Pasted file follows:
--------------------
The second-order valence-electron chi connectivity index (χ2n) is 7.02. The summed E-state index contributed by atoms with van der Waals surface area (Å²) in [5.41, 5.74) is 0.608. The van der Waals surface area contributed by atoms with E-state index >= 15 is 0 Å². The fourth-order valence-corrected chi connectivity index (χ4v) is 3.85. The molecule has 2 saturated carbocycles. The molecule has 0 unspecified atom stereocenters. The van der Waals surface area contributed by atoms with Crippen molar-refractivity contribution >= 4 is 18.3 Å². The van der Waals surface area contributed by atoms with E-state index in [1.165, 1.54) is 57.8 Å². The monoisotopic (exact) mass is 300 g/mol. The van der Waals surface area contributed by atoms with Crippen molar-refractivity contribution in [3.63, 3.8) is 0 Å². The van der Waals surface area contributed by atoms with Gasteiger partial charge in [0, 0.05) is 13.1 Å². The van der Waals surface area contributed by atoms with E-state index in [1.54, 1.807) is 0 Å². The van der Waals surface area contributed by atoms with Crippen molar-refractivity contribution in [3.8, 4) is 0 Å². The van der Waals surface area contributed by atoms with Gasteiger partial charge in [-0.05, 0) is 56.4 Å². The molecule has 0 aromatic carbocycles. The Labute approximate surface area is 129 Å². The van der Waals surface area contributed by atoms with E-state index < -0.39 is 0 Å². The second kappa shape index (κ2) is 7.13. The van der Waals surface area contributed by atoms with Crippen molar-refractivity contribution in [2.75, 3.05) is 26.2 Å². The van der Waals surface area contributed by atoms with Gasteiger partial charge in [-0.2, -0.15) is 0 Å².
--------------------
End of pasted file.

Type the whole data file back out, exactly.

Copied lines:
The second-order valence-electron chi connectivity index (χ2n) is 7.02. The summed E-state index contributed by atoms with van der Waals surface area (Å²) in [5.41, 5.74) is 0.608. The van der Waals surface area contributed by atoms with E-state index >= 15 is 0 Å². The fourth-order valence-corrected chi connectivity index (χ4v) is 3.85. The molecule has 2 saturated carbocycles. The molecule has 0 unspecified atom stereocenters. The van der Waals surface area contributed by atoms with Crippen molar-refractivity contribution >= 4 is 18.3 Å². The van der Waals surface area contributed by atoms with E-state index in [1.165, 1.54) is 57.8 Å². The monoisotopic (exact) mass is 300 g/mol. The van der Waals surface area contributed by atoms with Crippen molar-refractivity contribution in [3.63, 3.8) is 0 Å². The van der Waals surface area contributed by atoms with Gasteiger partial charge in [0, 0.05) is 13.1 Å². The van der Waals surface area contributed by atoms with E-state index in [1.54, 1.807) is 0 Å². The van der Waals surface area contributed by atoms with Crippen molar-refractivity contribution in [3.8, 4) is 0 Å². The van der Waals surface area contributed by atoms with Gasteiger partial charge in [-0.05, 0) is 56.4 Å². The molecule has 0 aromatic carbocycles. The Labute approximate surface area is 129 Å². The van der Waals surface area contributed by atoms with E-state index < -0.39 is 0 Å². The second kappa shape index (κ2) is 7.13. The van der Waals surface area contributed by atoms with Crippen molar-refractivity contribution in [2.75, 3.05) is 26.2 Å². The van der Waals surface area contributed by atoms with Gasteiger partial charge in [-0.2, -0.15) is 0 Å².